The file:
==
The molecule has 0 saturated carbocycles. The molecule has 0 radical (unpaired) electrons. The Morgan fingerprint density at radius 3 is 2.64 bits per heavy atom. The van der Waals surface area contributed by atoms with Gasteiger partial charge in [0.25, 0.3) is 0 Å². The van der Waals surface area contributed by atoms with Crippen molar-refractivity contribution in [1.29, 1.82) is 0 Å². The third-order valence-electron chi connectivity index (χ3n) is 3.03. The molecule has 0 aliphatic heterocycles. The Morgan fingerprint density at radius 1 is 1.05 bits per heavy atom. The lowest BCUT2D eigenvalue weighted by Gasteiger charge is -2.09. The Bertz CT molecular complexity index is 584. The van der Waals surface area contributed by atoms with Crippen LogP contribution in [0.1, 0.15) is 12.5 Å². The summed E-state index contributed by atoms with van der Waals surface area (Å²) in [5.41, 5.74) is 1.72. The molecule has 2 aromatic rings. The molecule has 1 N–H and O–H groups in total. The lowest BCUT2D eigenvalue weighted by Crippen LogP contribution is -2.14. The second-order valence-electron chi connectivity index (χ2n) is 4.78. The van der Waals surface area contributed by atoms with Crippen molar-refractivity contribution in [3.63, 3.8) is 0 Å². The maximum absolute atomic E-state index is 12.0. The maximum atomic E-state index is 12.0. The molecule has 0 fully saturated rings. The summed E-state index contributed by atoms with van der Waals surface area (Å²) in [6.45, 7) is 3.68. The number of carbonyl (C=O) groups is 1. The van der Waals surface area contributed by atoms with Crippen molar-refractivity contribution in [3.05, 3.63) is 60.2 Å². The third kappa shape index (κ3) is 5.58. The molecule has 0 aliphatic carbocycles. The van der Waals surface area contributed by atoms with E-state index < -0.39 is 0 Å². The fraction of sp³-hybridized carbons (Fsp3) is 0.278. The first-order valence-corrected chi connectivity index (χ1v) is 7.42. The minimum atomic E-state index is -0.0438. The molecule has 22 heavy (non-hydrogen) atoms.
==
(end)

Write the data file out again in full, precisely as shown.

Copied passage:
The molecule has 0 saturated carbocycles. The molecule has 0 radical (unpaired) electrons. The Morgan fingerprint density at radius 3 is 2.64 bits per heavy atom. The van der Waals surface area contributed by atoms with Gasteiger partial charge in [0.25, 0.3) is 0 Å². The van der Waals surface area contributed by atoms with Crippen molar-refractivity contribution in [1.29, 1.82) is 0 Å². The third-order valence-electron chi connectivity index (χ3n) is 3.03. The molecule has 0 aliphatic heterocycles. The Morgan fingerprint density at radius 1 is 1.05 bits per heavy atom. The lowest BCUT2D eigenvalue weighted by Gasteiger charge is -2.09. The Bertz CT molecular complexity index is 584. The van der Waals surface area contributed by atoms with Crippen LogP contribution in [0.1, 0.15) is 12.5 Å². The summed E-state index contributed by atoms with van der Waals surface area (Å²) in [5.41, 5.74) is 1.72. The molecule has 2 aromatic rings. The molecule has 1 N–H and O–H groups in total. The lowest BCUT2D eigenvalue weighted by Crippen LogP contribution is -2.14. The second-order valence-electron chi connectivity index (χ2n) is 4.78. The van der Waals surface area contributed by atoms with Crippen molar-refractivity contribution in [3.63, 3.8) is 0 Å². The maximum absolute atomic E-state index is 12.0. The maximum atomic E-state index is 12.0. The molecule has 0 fully saturated rings. The summed E-state index contributed by atoms with van der Waals surface area (Å²) in [6.45, 7) is 3.68. The number of carbonyl (C=O) groups is 1. The van der Waals surface area contributed by atoms with Crippen molar-refractivity contribution in [3.05, 3.63) is 60.2 Å². The third kappa shape index (κ3) is 5.58. The molecule has 0 aliphatic carbocycles. The van der Waals surface area contributed by atoms with E-state index < -0.39 is 0 Å². The fraction of sp³-hybridized carbons (Fsp3) is 0.278. The first-order valence-corrected chi connectivity index (χ1v) is 7.42. The minimum atomic E-state index is -0.0438. The molecule has 22 heavy (non-hydrogen) atoms.